Branded with the initials of her abusive ex on her calf, she thought the mark would never be covered up, living on her body forever.
“The reason why he put it there was he said that even if I didn’t want to be with him, I was always going to remember him,” said the woman, a survivor of domestic violence who spoke with The Times under the condition of anonymity.
As Heath Migliore put the final touches on her tattoo — an owl holding a timepiece — she cried.
Migliore put an extensive amount of detail into the cover-up. One feature is the clock’s time, 9:15.
“I put 9:15 on there for Sept. 15, and that was the day that me and my dad were actually able to talk again and try to fix our relationship and stuff after everything that had happened,” the woman said, as she had been isolated from family by her ex.
With no trace of her ex’s mark, the tattoo “helped me close that chapter of my life,” she said.
“The only thing left aside from emotional scars is something they have to look at every day, a reminder, something they have to explain to their kids, or to their family, or to their church or business,” said Migliore, owner and artist at Mind’s Eye Tattoo on McEver Road in Flowery Branch.
Migliore and his shop have tattooed dozens through a partnership with Atlanta Redemption Ink, a grassroots nonprofit helping those with self-harm scars, track marks from drug abuse and gang tattoos as well as survivors of the sex trade and domestic violence to get free cover-up tattoos or tattoo removals.
Coupled with counseling services, executive director and founder Jessica Lamb called it an “all-around system of care” for those with physical reminders of their painful pasts.
“It’s more than just the tattoo. It’s basically starting a whole new chapter, but the tattoo plays a huge part of it,” Lamb said.
A 16-year-old runaway, Lamb was looking for a job when she encountered a sex trafficker posing as an employer.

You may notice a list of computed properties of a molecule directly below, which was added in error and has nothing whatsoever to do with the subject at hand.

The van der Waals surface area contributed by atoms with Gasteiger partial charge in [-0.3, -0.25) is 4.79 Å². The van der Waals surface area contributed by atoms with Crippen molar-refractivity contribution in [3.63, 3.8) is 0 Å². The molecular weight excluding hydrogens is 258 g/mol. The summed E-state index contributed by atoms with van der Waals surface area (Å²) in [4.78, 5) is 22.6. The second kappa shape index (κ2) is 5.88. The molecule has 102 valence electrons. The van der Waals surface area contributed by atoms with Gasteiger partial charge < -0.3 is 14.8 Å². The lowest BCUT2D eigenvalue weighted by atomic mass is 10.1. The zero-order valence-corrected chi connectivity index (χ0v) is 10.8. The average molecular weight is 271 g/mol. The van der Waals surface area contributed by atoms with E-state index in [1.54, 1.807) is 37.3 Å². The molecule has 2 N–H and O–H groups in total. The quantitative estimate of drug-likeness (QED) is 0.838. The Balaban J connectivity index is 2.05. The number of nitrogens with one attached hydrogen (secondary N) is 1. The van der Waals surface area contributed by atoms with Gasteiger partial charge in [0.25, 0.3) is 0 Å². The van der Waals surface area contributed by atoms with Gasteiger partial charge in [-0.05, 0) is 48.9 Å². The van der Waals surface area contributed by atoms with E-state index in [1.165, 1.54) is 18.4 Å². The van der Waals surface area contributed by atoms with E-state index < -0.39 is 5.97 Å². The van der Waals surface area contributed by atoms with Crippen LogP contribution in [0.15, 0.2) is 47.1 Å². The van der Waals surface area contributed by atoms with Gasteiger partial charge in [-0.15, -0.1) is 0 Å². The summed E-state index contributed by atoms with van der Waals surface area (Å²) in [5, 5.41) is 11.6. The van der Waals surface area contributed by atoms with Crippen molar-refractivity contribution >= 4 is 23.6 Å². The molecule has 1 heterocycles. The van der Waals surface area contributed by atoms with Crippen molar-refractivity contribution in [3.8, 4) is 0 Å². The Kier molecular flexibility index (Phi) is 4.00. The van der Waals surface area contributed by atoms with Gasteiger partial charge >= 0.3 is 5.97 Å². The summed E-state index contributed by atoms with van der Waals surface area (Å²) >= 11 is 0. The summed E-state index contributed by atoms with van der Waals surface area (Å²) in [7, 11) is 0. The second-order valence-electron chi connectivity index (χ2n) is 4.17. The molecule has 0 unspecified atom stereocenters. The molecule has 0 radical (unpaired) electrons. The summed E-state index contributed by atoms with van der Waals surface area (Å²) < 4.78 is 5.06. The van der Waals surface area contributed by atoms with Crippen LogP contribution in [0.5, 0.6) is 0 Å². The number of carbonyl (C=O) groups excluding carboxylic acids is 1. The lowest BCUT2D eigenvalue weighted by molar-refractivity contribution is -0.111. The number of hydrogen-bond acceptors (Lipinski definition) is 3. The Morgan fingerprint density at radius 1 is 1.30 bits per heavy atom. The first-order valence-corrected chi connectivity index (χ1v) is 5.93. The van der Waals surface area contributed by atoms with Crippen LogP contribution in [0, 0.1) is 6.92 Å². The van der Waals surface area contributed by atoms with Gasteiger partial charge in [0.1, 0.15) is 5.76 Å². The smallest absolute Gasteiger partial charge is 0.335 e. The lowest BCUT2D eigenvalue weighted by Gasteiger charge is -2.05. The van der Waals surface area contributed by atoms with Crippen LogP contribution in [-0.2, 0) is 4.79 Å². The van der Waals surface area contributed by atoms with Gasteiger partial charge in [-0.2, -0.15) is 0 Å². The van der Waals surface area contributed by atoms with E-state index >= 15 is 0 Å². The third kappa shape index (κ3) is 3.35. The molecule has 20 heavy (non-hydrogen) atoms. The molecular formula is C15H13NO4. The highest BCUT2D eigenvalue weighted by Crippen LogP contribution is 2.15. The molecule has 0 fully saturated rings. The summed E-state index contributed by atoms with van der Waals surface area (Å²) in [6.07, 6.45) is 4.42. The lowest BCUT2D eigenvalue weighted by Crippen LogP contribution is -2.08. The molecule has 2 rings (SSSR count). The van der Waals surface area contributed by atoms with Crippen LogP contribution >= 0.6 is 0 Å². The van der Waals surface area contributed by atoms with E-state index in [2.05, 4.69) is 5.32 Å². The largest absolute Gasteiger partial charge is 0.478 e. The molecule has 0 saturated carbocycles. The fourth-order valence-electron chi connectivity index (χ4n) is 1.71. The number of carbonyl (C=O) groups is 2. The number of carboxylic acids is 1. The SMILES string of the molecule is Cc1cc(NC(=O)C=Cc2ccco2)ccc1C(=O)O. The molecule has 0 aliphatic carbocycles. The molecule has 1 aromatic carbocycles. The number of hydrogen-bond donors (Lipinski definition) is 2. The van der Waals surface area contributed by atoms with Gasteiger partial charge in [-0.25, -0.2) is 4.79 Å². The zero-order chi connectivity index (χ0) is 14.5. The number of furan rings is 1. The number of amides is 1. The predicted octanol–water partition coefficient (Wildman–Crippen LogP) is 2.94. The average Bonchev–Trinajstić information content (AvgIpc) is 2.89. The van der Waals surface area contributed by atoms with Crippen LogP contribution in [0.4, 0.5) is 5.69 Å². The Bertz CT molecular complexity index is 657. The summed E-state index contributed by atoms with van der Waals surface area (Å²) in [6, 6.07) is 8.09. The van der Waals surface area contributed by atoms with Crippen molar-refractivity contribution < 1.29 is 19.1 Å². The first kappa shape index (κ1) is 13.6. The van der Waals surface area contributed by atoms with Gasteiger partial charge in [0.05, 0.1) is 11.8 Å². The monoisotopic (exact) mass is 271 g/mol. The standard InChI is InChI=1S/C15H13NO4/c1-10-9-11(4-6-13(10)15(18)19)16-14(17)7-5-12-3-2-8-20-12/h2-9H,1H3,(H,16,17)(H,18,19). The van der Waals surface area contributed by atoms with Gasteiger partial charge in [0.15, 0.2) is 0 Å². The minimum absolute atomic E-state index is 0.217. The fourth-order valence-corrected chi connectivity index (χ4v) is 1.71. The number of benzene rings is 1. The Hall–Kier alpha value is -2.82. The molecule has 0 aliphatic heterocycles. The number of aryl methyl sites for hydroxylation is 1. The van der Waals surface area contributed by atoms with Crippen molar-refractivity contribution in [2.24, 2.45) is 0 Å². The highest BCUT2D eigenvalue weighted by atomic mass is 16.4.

“When I went on my job interview, I got lured in. I was there for about six months. Nobody knew where I was. I couldn’t get out,” she said.
Lamb eventually escaped but not before being branded on her wrist and backside. Now a mother and married to a first responder, she has covered up the wrist tattoo with flowers, an experience that “feels like freedom.”
“It’s like breaking that final tie between you and your abuser,” she said.
A former law enforcement officer with Gainesville Police and the Hall County Sheriff’s Office, Migliore transferred to Habersham County in a strictly undercover role. He had a passion for graphic design, previously performing sketch work in his time with Hall County.
“Your eyes were open really quick in that type of covert, law enforcement capacity to some of the things that go on that you didn’t even know about. You thought it was just on TV,” he said.
When he felt he was getting a little too old for the job, he started moonlighting as a tattoo artist before leaving Habersham County in 2014.
He and his wife, Camille, run the tattoo shop and the salon next door on McEver Road. The shop is replete with fleur-de-lis, an homage to his Louisiana upbringing.
“With them, if we can fight through the tears and some of the emotional stuff, we create something custom for them. We let them be a part of the creation process,” Migliore said of his work with Atlanta Redemption Ink.
It’s a process that can draw on the emotions for those holding the needle and those taking the ink.
“We’re big babies, too. We’ll cry right there with them. But to get them through that process and see it done, they’re just elated and so proud that they have something now that they can look at,” he said.
Atlanta Redemption Ink works with 27 artists across the state of Georgia following an intensive vetting process. The nonprofit received 167 applications last year.
Applicants must be “in some form of recovery, addiction treatment or safety program for at least three months,” according to the nonprofit’s website.
Those with self-harm marks have to be in active recovery and not injured for one year, so that the scars have had time to heal.
Working on this type of skin takes a certain level of technical ability, as Migliore uses different needles and speeds to carefully ink the skin.
“Scars don’t come back like regular skin. It’s a little thinner, a little bit easier to disrupt and you don’t want to scar it even more,” he said.
With increased awareness regarding sex trafficking as the Super Bowl draws near, Lamb said the group is working to have the trafficking help hotline in the shop as well as designating certain shops as safe spaces.